Bruce Reilly: What is the message being heard by millions of people across the country who have criminal convictions? That message is clear: Don’t bother looking for work. Don’t bother getting an education. Don’t bother obeying the rules.
Wendy McElroy: A person imprisoned for possession of drugs, or for obstruction of justice (such as speaking back to a police officer) could lose his home, car, or bank account to the county for payment of “hotel” fees, drug testing, medical care, and parole costs.
Andy Love: California’s death penalty needs to be abolished. Putting aside the philosophical and spiritual questions about the immorality of the death penalty, it is costly, arbitrary, discriminatory, and unworkable.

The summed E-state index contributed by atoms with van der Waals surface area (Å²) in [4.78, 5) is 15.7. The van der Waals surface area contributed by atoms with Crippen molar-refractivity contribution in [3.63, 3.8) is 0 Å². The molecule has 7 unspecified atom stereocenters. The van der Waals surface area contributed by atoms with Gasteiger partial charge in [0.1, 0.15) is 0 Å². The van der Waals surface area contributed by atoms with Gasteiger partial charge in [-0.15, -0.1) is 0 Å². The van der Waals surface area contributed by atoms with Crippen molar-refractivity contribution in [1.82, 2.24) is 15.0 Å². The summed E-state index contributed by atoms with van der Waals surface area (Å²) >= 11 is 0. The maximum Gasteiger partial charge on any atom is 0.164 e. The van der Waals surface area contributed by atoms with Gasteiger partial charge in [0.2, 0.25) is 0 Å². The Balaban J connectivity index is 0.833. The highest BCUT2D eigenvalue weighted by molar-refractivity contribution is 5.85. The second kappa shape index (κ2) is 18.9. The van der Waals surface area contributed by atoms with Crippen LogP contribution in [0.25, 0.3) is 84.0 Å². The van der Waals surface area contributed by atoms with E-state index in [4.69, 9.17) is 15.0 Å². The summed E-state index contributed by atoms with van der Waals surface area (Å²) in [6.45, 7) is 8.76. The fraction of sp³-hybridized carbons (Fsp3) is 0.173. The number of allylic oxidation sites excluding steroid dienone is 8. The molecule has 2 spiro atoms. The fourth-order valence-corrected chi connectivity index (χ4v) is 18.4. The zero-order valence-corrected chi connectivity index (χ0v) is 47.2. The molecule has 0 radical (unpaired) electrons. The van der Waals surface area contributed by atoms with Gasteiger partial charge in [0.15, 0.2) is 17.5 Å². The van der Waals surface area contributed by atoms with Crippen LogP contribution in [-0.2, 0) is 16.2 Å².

Michele Waslin: Because ICE categorizes criminal offenses so broadly, minor offenses can appear to be serious crimes. For example, drug-related crimes can include everything from dealing large amounts to simple possession;
James Clark: California taxpayers spend $184 million each year to support a dysfunctional death penalty system that operates like an upscale life without parole: more death row inmates die of illness and old age than they do of execution.
Carole Bartolotto: The problem with concluding that GMOs are safe is that the argument for their safety rests solely on animal studies. These studies are offered as evidence that the debate over GMOs is over. Nothing could be further from the truth.
Dan Bacher: Reservoir storage does not equate to water supply,” said Jay Lund, lead author of the report and director of the UC Davis Center for Watershed Sciences. “Reservoirs cannot supply water without a water supply to fill them first.”